Some health and safety welding regulations, such as; keeping clear of the fumes while gas welding, not to breathe the fumes and to ensure enough ventilation seem to be common sense, yet according to the Welding Information Centre there are on average 365 000 welding related injuries per year.
Such injuries include hot metal slag burns, injuries from flying particles, radiation exposure or exposure to fumes, vapours or chemicals.
Arc welding and cutting processes, as well as other forms of welding, produce radiation. The quantity of radiation could be small, but in some cases ultraviolet or infrared radiation can go undetected. Such radiation can cause eye damage or skin burns.
It is therefore necessary to use a welding helmet with the correct shade of filter plate, gloves and the correct clothing. Screen curtains can be used to protect other people in the vicinity. Safety glasses should have UV protective side shields. In addition, noise caused by welding can be hazardous, with temporary or permanent loss of hearing occurring. Ear muffs or ear plugs can be used as protection.
Electric shock from welding and cutting equipment is another danger that can result in injury or even death. When welding there are various components that are electrically energised, such as the welding circuit, the internal circuits, the reel of wire or the drive rolls.
Incorrectly installed equipment or equipment which has not been properly grounded is normally the cause of electrical shocks during welding. To avoid electrical shock it is important to follow the instruction of the equipment in use.
Employees should be trained on how to avoid electrical injuries. Principles such as not touching live electrical parts, having installations and maintenance done by qualified people, having the equipment grounded at all times and frequently inspecting power cords for open wires should be adhered to.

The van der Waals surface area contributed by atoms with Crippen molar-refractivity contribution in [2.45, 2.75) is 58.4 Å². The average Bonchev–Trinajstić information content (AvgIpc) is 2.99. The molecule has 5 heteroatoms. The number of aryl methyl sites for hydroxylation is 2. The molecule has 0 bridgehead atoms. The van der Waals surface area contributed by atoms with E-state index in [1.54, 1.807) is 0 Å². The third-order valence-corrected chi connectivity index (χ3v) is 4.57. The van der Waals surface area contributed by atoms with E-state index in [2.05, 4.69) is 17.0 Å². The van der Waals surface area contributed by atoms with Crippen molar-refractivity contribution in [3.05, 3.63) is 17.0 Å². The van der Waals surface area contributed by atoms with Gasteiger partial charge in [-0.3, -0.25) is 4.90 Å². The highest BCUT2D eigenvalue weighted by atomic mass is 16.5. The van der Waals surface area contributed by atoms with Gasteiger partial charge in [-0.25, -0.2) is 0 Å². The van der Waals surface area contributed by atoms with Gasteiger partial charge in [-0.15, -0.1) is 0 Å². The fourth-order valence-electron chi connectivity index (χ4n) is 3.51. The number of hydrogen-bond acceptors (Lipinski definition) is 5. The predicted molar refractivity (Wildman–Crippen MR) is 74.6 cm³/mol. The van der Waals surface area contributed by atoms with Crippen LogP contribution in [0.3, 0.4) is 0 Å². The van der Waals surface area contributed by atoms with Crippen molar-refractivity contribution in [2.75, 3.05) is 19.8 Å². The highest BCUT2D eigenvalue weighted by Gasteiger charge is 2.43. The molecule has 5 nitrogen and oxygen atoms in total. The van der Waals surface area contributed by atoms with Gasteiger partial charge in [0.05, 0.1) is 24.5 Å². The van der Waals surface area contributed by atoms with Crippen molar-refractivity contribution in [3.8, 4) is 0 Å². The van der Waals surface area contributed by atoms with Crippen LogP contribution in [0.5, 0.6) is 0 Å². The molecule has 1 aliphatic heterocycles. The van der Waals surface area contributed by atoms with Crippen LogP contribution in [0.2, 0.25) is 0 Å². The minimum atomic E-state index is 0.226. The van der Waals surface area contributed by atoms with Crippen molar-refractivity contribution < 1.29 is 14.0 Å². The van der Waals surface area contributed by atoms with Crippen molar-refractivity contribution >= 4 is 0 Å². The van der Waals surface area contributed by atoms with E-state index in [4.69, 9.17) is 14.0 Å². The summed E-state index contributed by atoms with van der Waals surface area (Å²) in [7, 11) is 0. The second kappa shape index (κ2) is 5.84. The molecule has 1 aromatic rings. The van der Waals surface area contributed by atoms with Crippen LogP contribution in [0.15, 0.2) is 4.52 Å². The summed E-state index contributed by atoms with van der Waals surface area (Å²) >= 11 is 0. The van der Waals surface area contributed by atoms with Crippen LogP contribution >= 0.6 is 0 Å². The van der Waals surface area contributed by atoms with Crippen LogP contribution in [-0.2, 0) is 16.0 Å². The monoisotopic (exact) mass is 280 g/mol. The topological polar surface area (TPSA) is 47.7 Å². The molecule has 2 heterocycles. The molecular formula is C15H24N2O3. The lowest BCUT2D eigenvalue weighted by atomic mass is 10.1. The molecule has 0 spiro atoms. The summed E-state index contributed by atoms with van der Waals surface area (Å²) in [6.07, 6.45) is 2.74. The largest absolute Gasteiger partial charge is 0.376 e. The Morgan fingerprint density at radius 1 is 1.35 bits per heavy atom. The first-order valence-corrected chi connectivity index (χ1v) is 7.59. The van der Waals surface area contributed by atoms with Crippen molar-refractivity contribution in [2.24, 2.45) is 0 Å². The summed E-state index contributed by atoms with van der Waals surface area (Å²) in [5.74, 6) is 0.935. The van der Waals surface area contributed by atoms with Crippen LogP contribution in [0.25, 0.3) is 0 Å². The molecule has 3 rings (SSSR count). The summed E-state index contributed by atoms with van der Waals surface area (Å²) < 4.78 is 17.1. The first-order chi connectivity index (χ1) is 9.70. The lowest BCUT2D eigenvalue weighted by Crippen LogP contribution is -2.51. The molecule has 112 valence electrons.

When conditions are less than perfect it is important not to work alone, wear insulating gloves and rubber soled boots, while making use of mats and insulated electrode holders. Of course, water should be avoided under all circumstances.
Further possible hazards of welding include fire and explosions. The main danger comes from flying sparks. According to the American Welding Society, sparks can travel up to 10.7meters from the work area and can pass through or become lodged in cracks, clothing, pipe holes and other small openings in floors, walls or partitions.
There are many combustible materials in and around a building which can catch alight from just one spark. Where flammable gases or liquids are present, such sparks can cause an explosion or even multiple explosions. In order to avoid fires and explosions it is necessary to follow the correct processes and procedures, use the correct equipment and remove as many combustible materials as possible - or at least cover such combustible material with fire resistant material. Fire resistant screens and blocking any openings can further protect the welder and the environment. It is important to ensure that the welding object has no combustible coating or a combustible internal structure.